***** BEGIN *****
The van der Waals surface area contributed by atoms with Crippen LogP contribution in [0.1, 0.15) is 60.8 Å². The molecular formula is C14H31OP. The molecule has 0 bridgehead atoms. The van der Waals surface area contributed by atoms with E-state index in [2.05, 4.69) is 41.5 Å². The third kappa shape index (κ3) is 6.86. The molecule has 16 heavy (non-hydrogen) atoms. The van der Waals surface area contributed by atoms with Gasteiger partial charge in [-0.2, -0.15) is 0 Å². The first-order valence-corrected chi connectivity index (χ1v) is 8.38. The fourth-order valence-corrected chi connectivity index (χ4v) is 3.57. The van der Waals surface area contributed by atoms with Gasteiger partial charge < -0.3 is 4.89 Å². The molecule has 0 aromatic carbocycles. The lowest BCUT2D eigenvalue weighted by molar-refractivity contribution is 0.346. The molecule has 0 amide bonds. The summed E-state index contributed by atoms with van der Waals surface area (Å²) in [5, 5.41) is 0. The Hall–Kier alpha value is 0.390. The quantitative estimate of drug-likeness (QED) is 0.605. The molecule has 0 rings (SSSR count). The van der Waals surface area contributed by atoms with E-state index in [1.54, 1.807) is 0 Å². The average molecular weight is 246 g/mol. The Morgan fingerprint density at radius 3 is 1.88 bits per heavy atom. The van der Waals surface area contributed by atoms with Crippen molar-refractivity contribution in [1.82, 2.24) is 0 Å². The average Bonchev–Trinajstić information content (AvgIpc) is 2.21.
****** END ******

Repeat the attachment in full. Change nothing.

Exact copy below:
The van der Waals surface area contributed by atoms with Crippen LogP contribution in [0.1, 0.15) is 60.8 Å². The molecular formula is C14H31OP. The molecule has 0 bridgehead atoms. The van der Waals surface area contributed by atoms with E-state index in [2.05, 4.69) is 41.5 Å². The third kappa shape index (κ3) is 6.86. The molecule has 16 heavy (non-hydrogen) atoms. The van der Waals surface area contributed by atoms with Gasteiger partial charge in [-0.2, -0.15) is 0 Å². The first-order valence-corrected chi connectivity index (χ1v) is 8.38. The fourth-order valence-corrected chi connectivity index (χ4v) is 3.57. The van der Waals surface area contributed by atoms with Gasteiger partial charge < -0.3 is 4.89 Å². The molecule has 0 aromatic carbocycles. The lowest BCUT2D eigenvalue weighted by molar-refractivity contribution is 0.346. The molecule has 0 amide bonds. The summed E-state index contributed by atoms with van der Waals surface area (Å²) in [5, 5.41) is 0. The Hall–Kier alpha value is 0.390. The quantitative estimate of drug-likeness (QED) is 0.605. The molecule has 0 rings (SSSR count). The van der Waals surface area contributed by atoms with E-state index in [1.54, 1.807) is 0 Å². The average molecular weight is 246 g/mol. The Morgan fingerprint density at radius 3 is 1.88 bits per heavy atom. The van der Waals surface area contributed by atoms with Crippen molar-refractivity contribution in [1.82, 2.24) is 0 Å². The average Bonchev–Trinajstić information content (AvgIpc) is 2.21.